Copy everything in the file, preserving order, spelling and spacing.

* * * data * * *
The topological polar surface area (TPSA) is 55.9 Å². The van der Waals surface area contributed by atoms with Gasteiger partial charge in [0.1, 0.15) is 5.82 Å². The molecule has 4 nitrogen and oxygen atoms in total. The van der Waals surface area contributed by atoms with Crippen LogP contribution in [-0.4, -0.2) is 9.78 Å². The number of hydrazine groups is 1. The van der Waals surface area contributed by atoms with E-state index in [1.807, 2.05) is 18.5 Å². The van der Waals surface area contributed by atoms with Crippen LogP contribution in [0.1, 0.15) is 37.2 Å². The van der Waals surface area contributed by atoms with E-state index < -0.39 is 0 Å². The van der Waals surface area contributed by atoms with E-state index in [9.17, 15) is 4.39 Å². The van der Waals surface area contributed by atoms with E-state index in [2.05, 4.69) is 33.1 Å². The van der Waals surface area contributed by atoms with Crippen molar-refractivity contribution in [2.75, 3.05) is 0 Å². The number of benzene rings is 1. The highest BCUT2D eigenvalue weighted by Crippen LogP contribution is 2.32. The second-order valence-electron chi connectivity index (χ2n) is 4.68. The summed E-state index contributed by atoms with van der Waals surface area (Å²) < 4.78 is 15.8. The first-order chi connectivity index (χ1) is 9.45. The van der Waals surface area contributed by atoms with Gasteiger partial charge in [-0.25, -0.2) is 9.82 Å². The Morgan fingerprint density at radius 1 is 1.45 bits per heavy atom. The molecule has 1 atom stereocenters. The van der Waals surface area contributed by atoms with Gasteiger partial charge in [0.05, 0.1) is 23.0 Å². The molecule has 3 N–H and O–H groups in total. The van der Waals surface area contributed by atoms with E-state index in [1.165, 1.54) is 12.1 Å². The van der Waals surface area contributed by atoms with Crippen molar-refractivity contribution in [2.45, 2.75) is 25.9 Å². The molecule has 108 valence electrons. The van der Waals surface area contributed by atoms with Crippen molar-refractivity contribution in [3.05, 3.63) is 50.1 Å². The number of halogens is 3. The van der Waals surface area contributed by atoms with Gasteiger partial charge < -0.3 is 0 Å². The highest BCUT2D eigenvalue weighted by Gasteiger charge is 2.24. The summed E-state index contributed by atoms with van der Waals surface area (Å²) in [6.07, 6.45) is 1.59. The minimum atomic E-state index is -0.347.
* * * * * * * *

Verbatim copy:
The topological polar surface area (TPSA) is 55.9 Å². The van der Waals surface area contributed by atoms with Gasteiger partial charge in [0.1, 0.15) is 5.82 Å². The molecule has 4 nitrogen and oxygen atoms in total. The van der Waals surface area contributed by atoms with Crippen LogP contribution in [-0.4, -0.2) is 9.78 Å². The number of hydrazine groups is 1. The van der Waals surface area contributed by atoms with E-state index in [1.807, 2.05) is 18.5 Å². The van der Waals surface area contributed by atoms with Crippen LogP contribution in [0.1, 0.15) is 37.2 Å². The van der Waals surface area contributed by atoms with E-state index < -0.39 is 0 Å². The van der Waals surface area contributed by atoms with E-state index in [9.17, 15) is 4.39 Å². The van der Waals surface area contributed by atoms with E-state index in [2.05, 4.69) is 33.1 Å². The van der Waals surface area contributed by atoms with Crippen molar-refractivity contribution in [2.75, 3.05) is 0 Å². The number of benzene rings is 1. The highest BCUT2D eigenvalue weighted by Crippen LogP contribution is 2.32. The second-order valence-electron chi connectivity index (χ2n) is 4.68. The summed E-state index contributed by atoms with van der Waals surface area (Å²) < 4.78 is 15.8. The first-order chi connectivity index (χ1) is 9.45. The van der Waals surface area contributed by atoms with Gasteiger partial charge in [-0.25, -0.2) is 9.82 Å². The Morgan fingerprint density at radius 1 is 1.45 bits per heavy atom. The molecule has 1 atom stereocenters. The van der Waals surface area contributed by atoms with Gasteiger partial charge in [0.05, 0.1) is 23.0 Å². The molecule has 3 N–H and O–H groups in total. The van der Waals surface area contributed by atoms with E-state index in [1.165, 1.54) is 12.1 Å². The van der Waals surface area contributed by atoms with Crippen molar-refractivity contribution in [2.45, 2.75) is 25.9 Å². The molecule has 108 valence electrons. The van der Waals surface area contributed by atoms with Crippen molar-refractivity contribution in [3.05, 3.63) is 50.1 Å². The number of halogens is 3. The van der Waals surface area contributed by atoms with Gasteiger partial charge < -0.3 is 0 Å². The highest BCUT2D eigenvalue weighted by Gasteiger charge is 2.24. The summed E-state index contributed by atoms with van der Waals surface area (Å²) in [6.07, 6.45) is 1.59. The minimum atomic E-state index is -0.347.